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Militarization of Chemistry: World War I and Fritz Haber


Written by Sarya Gulec

Among the weapons of mass destruction, chemical weapons stand out as the most brutal compared to biological and nuclear weapons. They are cheaper and easier to produce by even small terrorist groups and can cause mass death with small quantities.



The Beginning of Chemical Warfare


While it is recognized that chemicals being used at wars and conflicts, generally they were used for their flammable, rather than toxic properties. The first reported usage of chemicals as a weapon due to their toxic properties occurred in the year 256 BC, during the siege of the Persian city Dura Europos (modern Syria) where they used a mixture of tar and sulfur to produce sulfur oxides and thus take control of the city.


The first large-scale use of a traditional weapon of mass destruction (chemical, biological, or nuclear) involved the successful deployment of chemical weapons during World War I (1914–1918).(2)  Because of the scientific and engineering mobilization efforts by the major belligerents historians sometimes refer to the Great War as the chemist’s war. 


Although, loss of soldiers were proportionally few in World War I, the psychological damage from “gas fright” and the exposure of large numbers of soldiers, munitions workers, and civilians to chemical agents had significant public health consequences.



Chemical Weapons at World War I


While it is believed that Germany was first to use chemicals in World War I, it was actually France who first launched bromyl ethyl acetate tear gas grenades in August 1914. Germans who were aware of the interest in developing chemical weapons also focused on their chemical industry. 


In the late afternoon of  April 22, 1915 at Ypres, Belgium, members of a special unit in the German army opened the valves and launched nearly 170 tons of chlorine gas in more than 6000 steel cylinders. German military meteorologists who studied the area's prevailing wind patterns were trusted to give order to release the gas. Within a matter of minutes, this slow moving wall of gas killed more than 1000 French and Algerian soldiers, while wounding approximately 4000 more.(2) 


World War I ended with 1.3 million casualties due to chemical weapons, including 90,000 to 100,000 fatalities, primarily from phosgene.


Most chemical weapon casualties were caused by three substances: chlorine, phosgene, and mustard gas. 


Chlorine gas smells like bleach and produces a greenish yellow cloud. Chlorine gas immediately irritates the eyes, nose, lungs, and throat of those exposed to it and high doses cause asphyxiation.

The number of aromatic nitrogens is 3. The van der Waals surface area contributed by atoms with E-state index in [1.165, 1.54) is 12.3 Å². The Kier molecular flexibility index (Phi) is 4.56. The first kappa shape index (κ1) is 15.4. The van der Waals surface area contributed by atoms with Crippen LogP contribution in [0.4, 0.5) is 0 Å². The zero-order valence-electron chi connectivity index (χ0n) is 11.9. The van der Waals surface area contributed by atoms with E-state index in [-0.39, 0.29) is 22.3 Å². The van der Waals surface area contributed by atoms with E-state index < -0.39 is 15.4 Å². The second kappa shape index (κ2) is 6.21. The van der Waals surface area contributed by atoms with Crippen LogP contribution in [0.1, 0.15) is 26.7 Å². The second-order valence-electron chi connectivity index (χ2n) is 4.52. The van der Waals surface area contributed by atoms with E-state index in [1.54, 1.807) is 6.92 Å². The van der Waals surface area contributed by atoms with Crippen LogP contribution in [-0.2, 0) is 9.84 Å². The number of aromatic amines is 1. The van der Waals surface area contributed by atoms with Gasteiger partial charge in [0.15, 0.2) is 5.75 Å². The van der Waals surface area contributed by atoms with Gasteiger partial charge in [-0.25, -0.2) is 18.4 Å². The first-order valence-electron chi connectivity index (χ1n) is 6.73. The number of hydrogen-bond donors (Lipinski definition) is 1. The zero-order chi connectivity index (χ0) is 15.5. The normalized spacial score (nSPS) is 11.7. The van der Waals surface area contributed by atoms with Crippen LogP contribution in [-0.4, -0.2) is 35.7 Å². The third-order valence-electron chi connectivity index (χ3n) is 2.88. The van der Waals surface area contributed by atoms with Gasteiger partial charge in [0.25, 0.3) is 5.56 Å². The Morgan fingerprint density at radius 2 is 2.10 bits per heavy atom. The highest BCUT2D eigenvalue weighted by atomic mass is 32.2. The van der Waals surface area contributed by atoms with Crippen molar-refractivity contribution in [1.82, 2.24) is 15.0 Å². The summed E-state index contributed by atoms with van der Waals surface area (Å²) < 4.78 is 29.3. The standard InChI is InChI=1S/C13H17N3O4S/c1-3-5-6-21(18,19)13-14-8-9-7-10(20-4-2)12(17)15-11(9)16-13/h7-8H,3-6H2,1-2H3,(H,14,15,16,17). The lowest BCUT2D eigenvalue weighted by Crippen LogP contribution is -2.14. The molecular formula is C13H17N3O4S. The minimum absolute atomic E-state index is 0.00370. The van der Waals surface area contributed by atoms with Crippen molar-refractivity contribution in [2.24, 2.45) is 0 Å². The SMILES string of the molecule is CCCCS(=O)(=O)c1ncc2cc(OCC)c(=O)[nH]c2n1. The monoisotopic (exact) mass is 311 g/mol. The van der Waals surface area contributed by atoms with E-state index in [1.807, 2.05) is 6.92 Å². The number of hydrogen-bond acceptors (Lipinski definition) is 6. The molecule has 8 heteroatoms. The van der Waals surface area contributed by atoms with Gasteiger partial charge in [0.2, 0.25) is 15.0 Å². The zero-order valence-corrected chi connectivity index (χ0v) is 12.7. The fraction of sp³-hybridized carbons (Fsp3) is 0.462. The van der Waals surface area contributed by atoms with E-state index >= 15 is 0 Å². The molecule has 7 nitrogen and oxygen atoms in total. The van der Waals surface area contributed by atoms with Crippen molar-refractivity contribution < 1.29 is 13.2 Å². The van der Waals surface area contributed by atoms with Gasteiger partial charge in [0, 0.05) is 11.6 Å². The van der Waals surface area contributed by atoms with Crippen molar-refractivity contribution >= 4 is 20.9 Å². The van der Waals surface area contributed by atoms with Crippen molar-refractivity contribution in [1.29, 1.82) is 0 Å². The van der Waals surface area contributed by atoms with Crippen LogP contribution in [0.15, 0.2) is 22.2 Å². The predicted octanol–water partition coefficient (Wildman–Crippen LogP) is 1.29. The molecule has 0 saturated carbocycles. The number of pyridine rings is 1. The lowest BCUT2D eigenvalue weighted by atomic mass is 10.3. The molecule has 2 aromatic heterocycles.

Phosgene smells like moldy hay and is six times more deadly than chlorine. It is a more practical weapon because it’s colorless, and soldiers will not know that they received a fatal dose.  After a day or two, victims’ lungs would fill with fluid, and they would slowly suffocate in an agonizing death.(1) During World War I, phosgene caused 85% of chemical weapon fatalities. 


Mustard gas is a potent blistering agent whose effects are not immediate. It has a strong smell like garlic, gasoline, rubber, or dead horses. Hours after the exposure, victims' eyes become bloodshot, begin to water, and become increasingly painful, with some victims suffering temporary blindness. To make things worse, the skin becomes blister, especially in the moist areas. Mustard gas is dubbed as The King of Battle Gases.


In total, the use of toxic chemicals including phosgene, sulfur mustard and lewisites caused 100,000 deaths.



Fritz Haber


Although, throughout history, lots of scientists helped and developed chemical weapons used his considerable intelligence to militarize chemistry in World War I. In April 1915 at Ypres,  he witnessed the first results of his labor. He defended such weapons are more humane than modern artillery until his death in 1934. 


After World War I allies considered Haber as a war criminal for his work. He remained unseen in Switzerland until his name was removed from the wanted list. After World War I, Haber helped improve a one-step process for making mustard gas; aided Russia in developing its first chemical-weapons plant by recommending a colleague to Russian emissaries looking for advice; and until 1933 cooperated with the German military in its secret chemical-weapon armament and research program, in direct contravention of the peace treaty signed in 1919.(1)


Despite all this, Haber’s work has also deeply benefited humankind. His discovery of the Haber-Bosch reaction underpinned the green revolution: strategy for synthesizing ammonia (which won the Nobel Prize in chemistry) paved for inexpensive fertilizers, with enormous benefits to agriculture. Fritz Haber also helped lay the foundations of 20th century electrochemistry and physical chemistry. In 1934 he died of a heart attack in Basel.



References:


  1. Everts S. (2023, June 2). A brief history of chemical war. Science History Institute. https://sciencehistory.org/stories/magazine/a-brief-history-of-chemical-war/

  2. Fitzgerald, G. J. (2008, April). Chemical Warfare and Medical Response During World War I. American Journal of Public Health. https://ajph.aphapublications.org/doi/10.2105/AJPH.2007.111930

  3. Ganesan K., Raza, S. K., & Vijayaraghavan, R. (2010). Chemical warfare agents. PubMed Central (PMC). https://www.ncbi.nlm.nih.gov/pmc/articles/PMC3148621/

  4. Vilches D., Alburquerque, G., & Ramirez-Tagle, R. (2016, July). One hundred and one years after a milestone: Modern chemical weapons and World War ICiento un años después de un hito: las armas químicas y la Primera Guerra Mundial. Science Direct. https://www.sciencedirect.com/science/article/pii/S0187893X16300064

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